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Switzerland to remove quarantine for vaccinated people

Switzerland will wind back its quarantine requirement for vaccinated people and those who can prove they have recovered from the virus at the end of May.

Switzerland to remove quarantine for vaccinated people
A sign says 'entry' in German at an airport. Switzerland is set to wind back its quarantine rules in late May. Photo: THOMAS KIENZLE / AFP

The decision was announced at a press conference on Wednesday evening in Bern, where the government laid out the next steps in the coronavirus pandemic. 

In addition to relaxing the quarantine, the government has also announced a range of other relaxations of coronavirus measures. 

This includes allowing restaurants to serve food indoors, letting larger events take place and exempting vaccinated people from quarantine – from May 31st.

The openings will only go ahead under the proviso that Switzerland’s coronavirus numbers remain under control until May 26th, when the decision will become formalised.

READ MORE: Switzerland to open indoor restaurants and allow larger events by end May

More information is available at the following link.

What will the quarantine rules now be? 

The quarantine for those already vaccinated will be dropped from May 31st – provided the epidemiological situation remains under control. 

People who have recovered from COVID and those who have been vaccinated will be exempt from contact and travel quarantine.

Switzerland already announced that it would be relaxing the quarantine for already vaccinated people who have come into contact with someone with the virus in late April, however now the quarantine when returning or arriving from abroad will also be relaxed. 

Over the coming days, Switzerland is expected to announce more about how the new quarantine rules will apply. 

For instance, some entry rules are expected to remain in place for arrivals from countries or regions with high coronavirus numbers, or with prevalent instances of coronavirus mutations. 

The current rules for entering Switzerland are available here. 

For help on how to prove you have had the virus and have recovered, please check out the following link. 

READ MORE: How do you prove you’ve recovered from Covid in Switzerland?

Member comments

  1. We have duel citizenship with Switzerland and would like to know how we can prove our U. S. vaccination to qualify for a vaccination “passport”.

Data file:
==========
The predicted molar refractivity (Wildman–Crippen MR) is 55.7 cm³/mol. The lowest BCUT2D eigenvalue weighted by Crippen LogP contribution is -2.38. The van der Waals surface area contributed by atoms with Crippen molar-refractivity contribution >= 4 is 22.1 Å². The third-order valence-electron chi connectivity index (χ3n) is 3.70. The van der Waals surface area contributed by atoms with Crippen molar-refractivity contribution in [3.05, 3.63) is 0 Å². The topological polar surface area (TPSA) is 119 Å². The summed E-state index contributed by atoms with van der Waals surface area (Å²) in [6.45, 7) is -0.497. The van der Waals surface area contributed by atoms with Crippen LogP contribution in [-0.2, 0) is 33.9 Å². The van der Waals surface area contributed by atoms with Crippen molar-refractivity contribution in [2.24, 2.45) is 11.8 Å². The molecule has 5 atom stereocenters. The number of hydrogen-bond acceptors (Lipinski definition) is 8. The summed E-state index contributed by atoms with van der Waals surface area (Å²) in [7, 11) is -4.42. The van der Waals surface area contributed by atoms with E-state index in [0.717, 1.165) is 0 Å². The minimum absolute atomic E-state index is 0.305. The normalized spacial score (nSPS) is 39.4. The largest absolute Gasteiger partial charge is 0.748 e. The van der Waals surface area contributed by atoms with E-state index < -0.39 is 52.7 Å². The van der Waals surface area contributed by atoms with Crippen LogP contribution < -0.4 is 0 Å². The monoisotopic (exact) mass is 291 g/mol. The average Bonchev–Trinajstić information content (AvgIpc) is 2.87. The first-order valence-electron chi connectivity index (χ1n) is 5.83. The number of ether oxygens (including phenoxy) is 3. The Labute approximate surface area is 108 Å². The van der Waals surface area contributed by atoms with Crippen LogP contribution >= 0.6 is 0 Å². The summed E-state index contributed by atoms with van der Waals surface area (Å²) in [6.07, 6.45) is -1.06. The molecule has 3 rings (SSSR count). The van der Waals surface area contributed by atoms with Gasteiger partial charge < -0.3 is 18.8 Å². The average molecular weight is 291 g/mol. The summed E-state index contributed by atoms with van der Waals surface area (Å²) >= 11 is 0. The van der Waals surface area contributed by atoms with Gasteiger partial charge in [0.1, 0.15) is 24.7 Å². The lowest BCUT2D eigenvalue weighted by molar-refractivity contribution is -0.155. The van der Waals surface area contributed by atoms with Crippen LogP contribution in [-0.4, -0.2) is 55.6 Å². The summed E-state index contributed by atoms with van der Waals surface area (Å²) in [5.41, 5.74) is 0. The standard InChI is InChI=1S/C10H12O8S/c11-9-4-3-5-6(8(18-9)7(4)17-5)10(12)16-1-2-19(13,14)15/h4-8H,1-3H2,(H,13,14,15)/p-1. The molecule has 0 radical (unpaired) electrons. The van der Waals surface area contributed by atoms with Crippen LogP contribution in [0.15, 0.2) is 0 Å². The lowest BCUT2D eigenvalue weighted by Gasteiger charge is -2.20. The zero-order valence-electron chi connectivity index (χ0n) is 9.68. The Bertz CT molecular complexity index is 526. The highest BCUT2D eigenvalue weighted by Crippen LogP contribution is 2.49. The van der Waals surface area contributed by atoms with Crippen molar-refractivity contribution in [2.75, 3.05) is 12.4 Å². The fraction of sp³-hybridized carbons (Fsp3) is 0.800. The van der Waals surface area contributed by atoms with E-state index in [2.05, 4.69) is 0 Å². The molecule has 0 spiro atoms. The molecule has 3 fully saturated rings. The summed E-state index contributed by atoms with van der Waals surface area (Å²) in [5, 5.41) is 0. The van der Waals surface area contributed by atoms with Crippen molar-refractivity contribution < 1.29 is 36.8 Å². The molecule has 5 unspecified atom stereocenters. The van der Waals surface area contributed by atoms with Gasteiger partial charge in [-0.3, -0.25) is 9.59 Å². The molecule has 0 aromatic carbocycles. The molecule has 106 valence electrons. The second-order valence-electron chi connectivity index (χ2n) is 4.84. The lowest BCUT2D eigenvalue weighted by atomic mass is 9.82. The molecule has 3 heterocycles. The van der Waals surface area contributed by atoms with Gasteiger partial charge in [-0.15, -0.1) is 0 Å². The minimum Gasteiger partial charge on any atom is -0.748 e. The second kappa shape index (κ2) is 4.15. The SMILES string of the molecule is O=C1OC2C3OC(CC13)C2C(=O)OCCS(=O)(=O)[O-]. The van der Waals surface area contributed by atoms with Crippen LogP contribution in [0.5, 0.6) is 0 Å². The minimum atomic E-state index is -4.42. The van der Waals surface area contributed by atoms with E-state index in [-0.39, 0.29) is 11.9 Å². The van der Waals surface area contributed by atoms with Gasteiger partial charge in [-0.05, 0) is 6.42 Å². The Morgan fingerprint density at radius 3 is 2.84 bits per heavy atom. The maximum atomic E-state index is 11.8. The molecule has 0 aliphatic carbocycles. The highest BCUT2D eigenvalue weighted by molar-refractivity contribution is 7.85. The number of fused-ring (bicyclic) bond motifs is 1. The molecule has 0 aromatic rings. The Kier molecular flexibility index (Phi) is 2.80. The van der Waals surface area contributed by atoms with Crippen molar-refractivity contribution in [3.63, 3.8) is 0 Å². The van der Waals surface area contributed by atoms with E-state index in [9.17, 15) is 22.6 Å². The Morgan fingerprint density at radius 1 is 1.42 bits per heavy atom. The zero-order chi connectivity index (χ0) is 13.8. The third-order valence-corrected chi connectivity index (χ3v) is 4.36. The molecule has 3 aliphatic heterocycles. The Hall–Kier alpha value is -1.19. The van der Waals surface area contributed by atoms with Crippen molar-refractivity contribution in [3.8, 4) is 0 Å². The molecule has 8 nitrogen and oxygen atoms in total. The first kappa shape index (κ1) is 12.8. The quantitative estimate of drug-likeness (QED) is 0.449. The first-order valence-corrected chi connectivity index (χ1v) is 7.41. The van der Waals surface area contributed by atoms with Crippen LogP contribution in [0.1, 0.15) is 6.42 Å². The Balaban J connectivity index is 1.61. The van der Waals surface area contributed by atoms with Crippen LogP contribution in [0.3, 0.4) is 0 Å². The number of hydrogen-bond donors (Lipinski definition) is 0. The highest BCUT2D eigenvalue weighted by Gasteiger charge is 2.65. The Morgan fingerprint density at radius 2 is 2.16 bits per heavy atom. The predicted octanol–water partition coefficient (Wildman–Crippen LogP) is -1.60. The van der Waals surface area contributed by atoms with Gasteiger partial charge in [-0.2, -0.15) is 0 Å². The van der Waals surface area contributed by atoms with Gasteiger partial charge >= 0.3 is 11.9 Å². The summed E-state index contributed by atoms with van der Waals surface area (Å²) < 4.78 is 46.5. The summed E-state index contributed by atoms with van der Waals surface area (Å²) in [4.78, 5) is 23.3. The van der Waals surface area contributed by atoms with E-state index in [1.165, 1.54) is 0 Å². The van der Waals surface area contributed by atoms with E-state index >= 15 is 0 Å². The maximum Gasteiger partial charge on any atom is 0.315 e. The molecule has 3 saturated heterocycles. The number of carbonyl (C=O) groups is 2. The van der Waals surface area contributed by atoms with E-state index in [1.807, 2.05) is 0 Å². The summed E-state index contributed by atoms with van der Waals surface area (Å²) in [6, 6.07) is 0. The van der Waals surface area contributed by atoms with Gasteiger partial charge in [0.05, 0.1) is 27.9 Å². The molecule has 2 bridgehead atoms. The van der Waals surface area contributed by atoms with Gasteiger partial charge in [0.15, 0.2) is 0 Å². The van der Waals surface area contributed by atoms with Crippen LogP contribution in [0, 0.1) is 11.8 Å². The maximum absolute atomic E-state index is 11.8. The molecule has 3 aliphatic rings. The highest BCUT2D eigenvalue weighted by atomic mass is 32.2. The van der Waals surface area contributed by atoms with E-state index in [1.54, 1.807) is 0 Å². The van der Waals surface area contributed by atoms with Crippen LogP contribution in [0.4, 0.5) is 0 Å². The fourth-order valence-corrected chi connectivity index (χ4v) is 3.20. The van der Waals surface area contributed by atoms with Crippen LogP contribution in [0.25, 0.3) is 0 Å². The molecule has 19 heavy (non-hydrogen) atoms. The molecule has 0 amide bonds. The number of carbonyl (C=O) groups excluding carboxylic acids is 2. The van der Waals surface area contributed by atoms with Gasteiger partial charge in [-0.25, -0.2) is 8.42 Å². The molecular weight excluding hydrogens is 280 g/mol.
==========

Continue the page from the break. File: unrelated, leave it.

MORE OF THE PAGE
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TRAVEL NEWS

Covid face mask rule on flights in Europe set to be eased

The mandatory EU-wide mask requirement for air travel is set to be dropped from Monday, May 16th, but airlines may still require passengers to wear masks on some or all flights

Covid face mask rule on flights in Europe set to be eased

Europe-wide facemask rules on flights are set to be ditched as early as next week in light of new recommendations from health and air safety experts.

The European Union Aviation Safety Agency (EASA) and European Centre for Disease Prevention and Control (ECDC) dropped recommendations for mandatory mask-wearing in airports and during flights in updated Covid-19 safety measures for travel issued on Wednesday, May 11th.

The new rules are expected to be rolled out from Monday, May 16th, but airlines may still continue to require the wearing of masks on some or all of flights. And the updated health safety measures still say that wearing a face mask remains one of the best ways to protect against the transmission of the virus.

The joint EASA/ECDC statement reminded travellers that masks may still be required on flights to destinations in certain countries that still require the wearing of masks on public transport and in transport hubs.

It also recommends that vulnerable passengers should continue to wear a face mask regardless of the rules, ideally an FFP2/N95/KN95 type mask which offers a higher level of protection than a standard surgical mask.

“From next week, face masks will no longer need to be mandatory in air travel in all cases, broadly aligning with the changing requirements of national authorities across Europe for public transport,” EASA executive director Patrick Ky said in the statement. 

“For passengers and air crews, this is a big step forward in the normalisation of air travel. Passengers should however behave responsibly and respect the choices of others around them. And a passenger who is coughing and sneezing should strongly consider wearing a face mask, for the reassurance of those seated nearby.”  

ECDC director Andrea Ammon added: “The development and continuous updates to the Aviation Health Safety Protocol in light of the ongoing Covid-19 pandemic have given travellers and aviation personnel better knowledge of the risks of transmission of SARS-CoV-2 and its variants. 

“While risks do remain, we have seen that non-pharmaceutical interventions and vaccines have allowed our lives to begin to return to normal. 

“While mandatory mask-wearing in all situations is no longer recommended, it is important to be mindful that together with physical distancing and good hand hygiene it is one of the best methods of reducing transmission. 

“The rules and requirements of departure and destination states should be respected and applied consistently, and travel operators should take care to inform passengers of any required measures in a timely manner.”

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